Oh, and skinny, hi-heeled women in mano a mano fighting with huge male bodyguards? ONLY in the movies.
5 stars for unrealistic: human bodies are not made of rubber. One does not walk away and continue fighting and shooting after crashing through a plate glass window. One does not miss a human target after 5 minutes of shooting an automatic weapon. "Sleepless" is obscene.





MOVIES: THE SHACK



Should you see the film? Yes.

Now for my review. Wow. Where do I begin? "The Shack," the book, is a New York Times bestseller, first published in 2007. It was written by Canadian William P. Young, who experienced healing in his own life, and as a Christian, needed to wrestle with the perennial "problem of evil" question. That's what the whole film is about: one long Job-style interrogation of God. Now. I highly recommend you read the book first. If you will not, try to read the book after. I eagerly anticipated this film because I loved the book so much, but as I watched the film--reasonably well-done as it is--I began to wonder if this book should ever have been made into a film. A book is mysterious and haunting (as we use our own imagination), but a film is "on the nose," spelled out, flat,  and one-dimensional in comparison. This book in particular is mysterious and haunting as it deals with the Trinity and suffering!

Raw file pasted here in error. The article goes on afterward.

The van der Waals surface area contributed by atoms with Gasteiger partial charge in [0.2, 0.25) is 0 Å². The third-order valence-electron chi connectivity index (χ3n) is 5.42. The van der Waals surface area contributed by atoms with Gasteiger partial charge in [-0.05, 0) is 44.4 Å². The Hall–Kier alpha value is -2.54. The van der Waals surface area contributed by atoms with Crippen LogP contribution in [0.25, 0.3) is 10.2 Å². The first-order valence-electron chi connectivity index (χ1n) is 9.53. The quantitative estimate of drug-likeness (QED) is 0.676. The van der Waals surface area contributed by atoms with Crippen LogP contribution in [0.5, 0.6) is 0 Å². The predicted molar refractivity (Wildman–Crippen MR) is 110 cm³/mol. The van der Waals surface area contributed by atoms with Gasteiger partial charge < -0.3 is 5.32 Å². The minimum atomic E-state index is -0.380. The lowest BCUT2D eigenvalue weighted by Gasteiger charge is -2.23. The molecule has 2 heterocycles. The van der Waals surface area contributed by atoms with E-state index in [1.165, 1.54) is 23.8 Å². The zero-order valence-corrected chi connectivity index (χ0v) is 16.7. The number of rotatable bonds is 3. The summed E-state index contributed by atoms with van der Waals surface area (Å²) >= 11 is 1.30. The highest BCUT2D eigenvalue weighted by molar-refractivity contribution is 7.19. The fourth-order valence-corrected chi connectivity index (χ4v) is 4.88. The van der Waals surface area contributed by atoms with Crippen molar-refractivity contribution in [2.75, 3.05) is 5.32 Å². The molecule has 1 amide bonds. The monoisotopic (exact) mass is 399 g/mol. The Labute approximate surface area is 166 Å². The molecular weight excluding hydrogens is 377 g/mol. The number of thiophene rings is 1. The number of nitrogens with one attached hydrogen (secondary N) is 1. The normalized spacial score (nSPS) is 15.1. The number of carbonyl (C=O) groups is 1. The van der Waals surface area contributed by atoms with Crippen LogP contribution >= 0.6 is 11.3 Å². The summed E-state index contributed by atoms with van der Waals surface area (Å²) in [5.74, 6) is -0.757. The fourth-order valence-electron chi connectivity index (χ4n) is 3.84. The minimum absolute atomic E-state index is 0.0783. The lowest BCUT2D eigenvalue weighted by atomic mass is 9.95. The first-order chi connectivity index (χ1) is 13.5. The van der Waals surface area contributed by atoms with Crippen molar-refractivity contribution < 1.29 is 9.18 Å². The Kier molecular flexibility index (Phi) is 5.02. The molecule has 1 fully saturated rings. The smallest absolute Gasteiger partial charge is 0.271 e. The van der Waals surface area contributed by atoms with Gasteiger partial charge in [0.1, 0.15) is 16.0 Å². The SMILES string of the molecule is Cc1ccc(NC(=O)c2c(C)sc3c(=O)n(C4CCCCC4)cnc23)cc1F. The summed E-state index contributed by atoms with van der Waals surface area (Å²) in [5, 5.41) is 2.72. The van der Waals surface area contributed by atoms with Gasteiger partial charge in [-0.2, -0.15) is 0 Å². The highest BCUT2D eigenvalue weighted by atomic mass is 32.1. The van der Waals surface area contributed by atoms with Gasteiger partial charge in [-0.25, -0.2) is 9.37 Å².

SOUND THEOLOGY

First, the theology. I am hearing accusations of "The Shack" being New Age. No. This is thoroughly Christian and Trinitarian (which, of course, is redundant). The book and film boldly take on depicting the Trinity and somehow it works. This is not a literal: Here's exactly what God "looks like" (the First and Third Person of the Trinity did not become incarnate). It's rather a: what if I got to have a long conversation with God, face to face, about how I don't like how He "set things up" (forgetting that we keep rejecting His original plan of how He set things up), how the world is, how my life is? What if I got to go to the Source to ask why? Certainly, we can do that in prayer. Certainly, we can read the Bible (it's all in there, germinally, at least). "The Shack" is quite a feat, really. Although lots of answers are creatively given for the problem of evil, we don't get trite, cliché answers. And it's not cerebral. The answers all come about relationally. There are no answers outside of relationship. In fact, there exists nothing in God's Creation outside of relationship. God Himself is pure relationship.